I got to spend this past weekend in Orange County, California—one of my favorite places on the planet (having lived in Huntington Beach, opening up Lovesac stores circa 2002). I’m flattered to have been invited there to deliver a speech to the NGLV (Next Generation Laser Focused Visionaries) a group of young entrepreneurs, some of who are already making six-figure incomes while still in their teens! Events like these often require the services of individuals who make motivational speeches for a living, much like sports speakers.
I call this speech, “Get Off the Couch.” This is because I believe that the big divide—the major difference between entrepreneurs and people who wish they had their own business is that entrepreneurs actually get off the couch, usually right then, and go make something happen. Entrepreneurs do this over and over again in business and in life. They’re always (actually) doing something—not just talking about it. I typically incorporate a whole slew of “Shawnisms” into the telling of “my Lovesac story” with the purpose of making the entrepreneurial journey real and actionable for everybody. I think that the Lovesac story really resonates with just about anyone because it is so simple. I am not a computer programmer or even industrial engineer. I just thought it would be funny to make a really big beanbag, and I did it. Anyone can do that.
I’ll spare you all of the Shawnisms that I preach and live by—you can find them in the book (someday). But I will offer up my two summary pieces of advice that, in my mind, are the key to success for any would-be entrepreneur in any field:
1. Read, Read Read (see my post from last week!)
I know that this advice perhaps seems vague and not specific enough. But every business, every industry, every person, every idea and every situation is so different that the actual strategies and tactics that worked for me are very unlikely to work for you.
But, there has been so much written on the subject (hence my “Read, read, read” advice from last week) and there are so many accomplished people in this world who have done “it” before, that I truly believe: if entrepreneurs would just do these two things, religiously, they will most likely find success—or at least avoid so many mistakes and so much heartache.
As for networking, a good friend of mine wrote the book on that one. Check out “Up Your Game,” by David Bradford. But put simply, I recommend that you find someone smart, everyday, to take to lunch and learn from. Through this process you will find yourself a mentor or two…and mentors will change your life. To be totally honest, I have always been very bad at the networking part of things. I am classically too self-reliant. I am too headstrong. Some might call me cocky. Because of this I have a hard time asking for help. I recognize this, and at this point I almost force myself to reach out, ask for lunches and seek out people who are smart and successful.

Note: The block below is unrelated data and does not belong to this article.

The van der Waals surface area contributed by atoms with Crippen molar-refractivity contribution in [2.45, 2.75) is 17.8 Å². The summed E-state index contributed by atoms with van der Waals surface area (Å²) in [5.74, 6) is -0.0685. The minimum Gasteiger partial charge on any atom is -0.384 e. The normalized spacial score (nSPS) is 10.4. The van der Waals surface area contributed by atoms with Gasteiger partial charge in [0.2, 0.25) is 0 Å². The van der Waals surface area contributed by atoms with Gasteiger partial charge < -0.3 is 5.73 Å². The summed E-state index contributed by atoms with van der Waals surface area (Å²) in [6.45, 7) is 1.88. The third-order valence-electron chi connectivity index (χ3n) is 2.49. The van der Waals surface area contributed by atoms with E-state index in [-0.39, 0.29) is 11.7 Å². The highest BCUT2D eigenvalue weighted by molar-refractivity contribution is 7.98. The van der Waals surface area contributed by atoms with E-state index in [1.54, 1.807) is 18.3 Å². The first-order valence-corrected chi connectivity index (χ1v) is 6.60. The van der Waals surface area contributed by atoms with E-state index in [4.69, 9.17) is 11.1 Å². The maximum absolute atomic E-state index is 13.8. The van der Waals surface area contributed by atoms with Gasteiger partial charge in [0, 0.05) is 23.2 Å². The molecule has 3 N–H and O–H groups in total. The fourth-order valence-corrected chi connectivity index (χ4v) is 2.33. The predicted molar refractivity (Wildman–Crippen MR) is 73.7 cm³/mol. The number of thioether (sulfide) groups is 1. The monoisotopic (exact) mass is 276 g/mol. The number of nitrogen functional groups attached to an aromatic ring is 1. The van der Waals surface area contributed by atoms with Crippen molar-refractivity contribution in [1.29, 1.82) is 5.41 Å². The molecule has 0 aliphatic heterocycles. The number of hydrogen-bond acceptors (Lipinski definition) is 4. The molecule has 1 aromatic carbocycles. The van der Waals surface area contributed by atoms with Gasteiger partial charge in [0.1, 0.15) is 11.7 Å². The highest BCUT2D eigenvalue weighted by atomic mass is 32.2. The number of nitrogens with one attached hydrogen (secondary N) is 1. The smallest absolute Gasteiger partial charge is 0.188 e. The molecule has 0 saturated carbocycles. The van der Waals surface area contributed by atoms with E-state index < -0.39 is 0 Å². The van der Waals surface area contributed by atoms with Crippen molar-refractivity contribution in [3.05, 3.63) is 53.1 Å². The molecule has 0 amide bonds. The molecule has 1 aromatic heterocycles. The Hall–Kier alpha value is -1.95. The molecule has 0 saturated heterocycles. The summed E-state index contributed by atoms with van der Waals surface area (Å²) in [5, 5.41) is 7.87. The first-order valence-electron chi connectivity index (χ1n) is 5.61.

One of the most influential mentors in my own life, of course, is Richard Branson. Having spent two months with him, traveling around the world filming The Rebel Billionaire, and then a few more months as President of Virgin, Worldwide, I got to know Richard pretty well. In fact, at the time, I don’t think that I realized how rare it was to spend so much time with him. I wish I would have appreciated it more. Speaking to this group of young entrepreneurs, I couldn’t help but wonder who among them might make the effort to connect with me, and try to learn whatever they might from all of (the many) mistakes I have made. In case your wondering: How does it make someone like me feel to have young or inexperienced people pump me for information, or try to connect with me? The answer is—I’m always flattered, and I would be a hypocrite if I didn’t support them. I’ll always go out of my way to take a phone call, an email, or make a personal connection with anyone who is truly ambitious. So thank you to tall of you in attendance and thank you to The Dillons at NGLV for having me out! I had a great time and I always learn just as much from these experiences as I might have to share.
In the end, the reason that these two basic principles are the absolute best and most comprehensive advice I can give to entrepreneurs is because they are all-encompassing. Between the best books and the best people are all of the advice and answers you will ever need. No matter what the industry or what the situation, elements of it have all been done before and it is simply cheaper to learn from other’s mistakes instead of your own.
Make it happen!